The general consensus on Infinity Blade is that it’s the iPhone and iPad game serious gamers have been waiting for. That would include me, so I forfeited $6 to the App Store last night and gave Infinity Blade a shot.
It’s a great game. I stayed up an hour later than I should have, dueling against knights twice my avatar’s size and obsessing over weapons and armor. I only pulled myself away when game’s final boss wiped me out. (In a unique plot device, after each death you play as the next generation in your character’s bloodline, avenging the death of his father at the hands of a mighty dictator.)
But let’s not kid ourselves. Essentially, Infinity Blade is Fruit Ninja in hardcore clothing. It’s not the ultimate iPad game for gamers.
My disappointment with Infinity Blade isn’t due to any flaw in the game itself, but rather what’s missing. In September, when Apple introduced its new line of iPods, Infinity Blade publisher Epic Games showed off a beautiful 3D world. The tech demo, dubbed Epic Citadel, is available from the App Store, and it’s worth a look even though you can’t do anything but walk around and admire the scenery.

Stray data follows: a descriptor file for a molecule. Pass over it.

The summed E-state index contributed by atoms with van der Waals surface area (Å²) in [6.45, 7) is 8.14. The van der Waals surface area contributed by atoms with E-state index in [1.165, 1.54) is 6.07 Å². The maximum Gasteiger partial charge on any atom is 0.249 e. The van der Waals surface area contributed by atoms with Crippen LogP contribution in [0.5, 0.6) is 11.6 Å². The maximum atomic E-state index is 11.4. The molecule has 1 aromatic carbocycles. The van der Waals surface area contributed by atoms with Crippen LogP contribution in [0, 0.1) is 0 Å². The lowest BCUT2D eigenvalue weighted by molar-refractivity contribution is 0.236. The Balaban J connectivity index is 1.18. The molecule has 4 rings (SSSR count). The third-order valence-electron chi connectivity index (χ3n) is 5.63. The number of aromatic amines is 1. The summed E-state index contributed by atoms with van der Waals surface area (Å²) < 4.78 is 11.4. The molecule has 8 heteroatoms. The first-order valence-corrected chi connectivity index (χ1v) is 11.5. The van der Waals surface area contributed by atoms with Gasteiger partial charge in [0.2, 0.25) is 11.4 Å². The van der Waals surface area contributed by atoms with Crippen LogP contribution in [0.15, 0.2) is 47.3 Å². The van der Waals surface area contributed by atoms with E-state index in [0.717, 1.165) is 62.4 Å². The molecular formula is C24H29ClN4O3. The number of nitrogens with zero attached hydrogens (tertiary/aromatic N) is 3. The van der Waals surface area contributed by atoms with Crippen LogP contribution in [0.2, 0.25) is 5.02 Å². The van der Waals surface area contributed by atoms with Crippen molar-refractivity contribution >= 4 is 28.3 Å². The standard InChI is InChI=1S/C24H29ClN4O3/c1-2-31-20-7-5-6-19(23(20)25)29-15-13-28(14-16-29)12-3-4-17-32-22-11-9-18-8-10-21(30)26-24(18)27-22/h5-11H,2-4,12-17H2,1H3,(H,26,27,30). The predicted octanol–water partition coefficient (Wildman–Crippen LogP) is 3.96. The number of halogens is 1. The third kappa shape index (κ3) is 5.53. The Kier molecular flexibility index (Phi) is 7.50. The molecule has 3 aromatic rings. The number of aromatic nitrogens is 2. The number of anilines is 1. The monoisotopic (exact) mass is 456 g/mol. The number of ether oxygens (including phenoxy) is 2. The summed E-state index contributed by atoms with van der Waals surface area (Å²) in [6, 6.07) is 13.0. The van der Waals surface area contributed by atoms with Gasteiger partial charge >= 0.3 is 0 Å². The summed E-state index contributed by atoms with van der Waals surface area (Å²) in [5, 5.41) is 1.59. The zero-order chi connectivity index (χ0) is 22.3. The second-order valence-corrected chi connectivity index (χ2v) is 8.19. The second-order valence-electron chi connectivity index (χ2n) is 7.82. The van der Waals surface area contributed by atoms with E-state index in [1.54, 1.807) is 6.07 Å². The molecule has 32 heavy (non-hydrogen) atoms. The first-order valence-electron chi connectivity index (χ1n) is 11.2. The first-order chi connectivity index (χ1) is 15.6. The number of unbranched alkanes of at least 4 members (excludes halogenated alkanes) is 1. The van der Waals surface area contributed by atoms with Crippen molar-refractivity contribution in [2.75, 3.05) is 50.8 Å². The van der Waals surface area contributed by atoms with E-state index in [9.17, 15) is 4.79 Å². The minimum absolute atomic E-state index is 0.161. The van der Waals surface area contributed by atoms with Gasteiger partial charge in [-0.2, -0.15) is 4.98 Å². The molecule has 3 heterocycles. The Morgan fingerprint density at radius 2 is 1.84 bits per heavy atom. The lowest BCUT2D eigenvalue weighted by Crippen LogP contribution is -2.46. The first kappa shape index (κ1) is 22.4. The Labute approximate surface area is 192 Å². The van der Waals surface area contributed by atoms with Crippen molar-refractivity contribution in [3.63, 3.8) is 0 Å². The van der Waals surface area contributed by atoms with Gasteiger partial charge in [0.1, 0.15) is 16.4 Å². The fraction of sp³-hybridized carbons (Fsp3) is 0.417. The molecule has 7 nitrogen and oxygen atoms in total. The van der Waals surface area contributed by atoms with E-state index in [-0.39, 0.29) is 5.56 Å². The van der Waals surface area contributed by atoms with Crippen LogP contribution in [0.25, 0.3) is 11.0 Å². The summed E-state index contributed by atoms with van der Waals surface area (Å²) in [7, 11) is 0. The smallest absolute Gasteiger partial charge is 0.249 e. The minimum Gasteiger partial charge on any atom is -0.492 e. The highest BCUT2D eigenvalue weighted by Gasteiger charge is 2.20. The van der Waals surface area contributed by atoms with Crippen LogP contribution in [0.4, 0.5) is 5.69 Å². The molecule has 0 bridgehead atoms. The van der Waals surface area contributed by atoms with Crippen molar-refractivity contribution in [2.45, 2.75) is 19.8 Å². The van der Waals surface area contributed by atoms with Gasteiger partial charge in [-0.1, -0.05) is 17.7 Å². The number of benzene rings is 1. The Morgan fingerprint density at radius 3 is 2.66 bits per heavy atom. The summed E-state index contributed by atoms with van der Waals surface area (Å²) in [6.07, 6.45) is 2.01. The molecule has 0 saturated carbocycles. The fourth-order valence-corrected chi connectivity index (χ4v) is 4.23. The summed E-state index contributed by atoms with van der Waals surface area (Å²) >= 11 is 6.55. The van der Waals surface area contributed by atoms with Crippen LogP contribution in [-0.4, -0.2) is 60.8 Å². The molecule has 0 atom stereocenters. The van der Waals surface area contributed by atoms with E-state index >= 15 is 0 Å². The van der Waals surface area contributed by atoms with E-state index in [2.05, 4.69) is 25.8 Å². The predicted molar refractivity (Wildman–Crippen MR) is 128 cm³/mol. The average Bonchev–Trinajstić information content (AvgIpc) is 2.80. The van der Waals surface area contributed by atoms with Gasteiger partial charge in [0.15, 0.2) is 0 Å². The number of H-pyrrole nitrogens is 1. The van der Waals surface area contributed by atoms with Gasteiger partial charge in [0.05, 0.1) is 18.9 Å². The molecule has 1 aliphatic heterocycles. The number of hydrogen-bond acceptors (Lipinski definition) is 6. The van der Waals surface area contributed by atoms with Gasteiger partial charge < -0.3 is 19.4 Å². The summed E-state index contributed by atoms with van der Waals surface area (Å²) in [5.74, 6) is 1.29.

Infinity Blade takes place in this world — you’ll see some of the same scenery as your character trudges along a pre-determined path — and it’s just as lifeless as the tech demo. You can’t roam the citadel as you please, and there are no characters to interact with aside from your foes. If this game were sold at retail for the PSP or Nintendo DS, it’d be laughed out of town.
Obviously, expectations are lower for iOS because the games are much cheaper. Still, is it wrong to expect more? With Epic Citadel, iOS owners got a taste of something spectacular — a free-roaming 3D world that looked better than most games for portable gaming devices. Sadly, Infinity Blade borrows from the concept instead of building on it.
Don’t let that stop you from loving the game. I just hope this isn’t the pinnacle of iOS for gamers.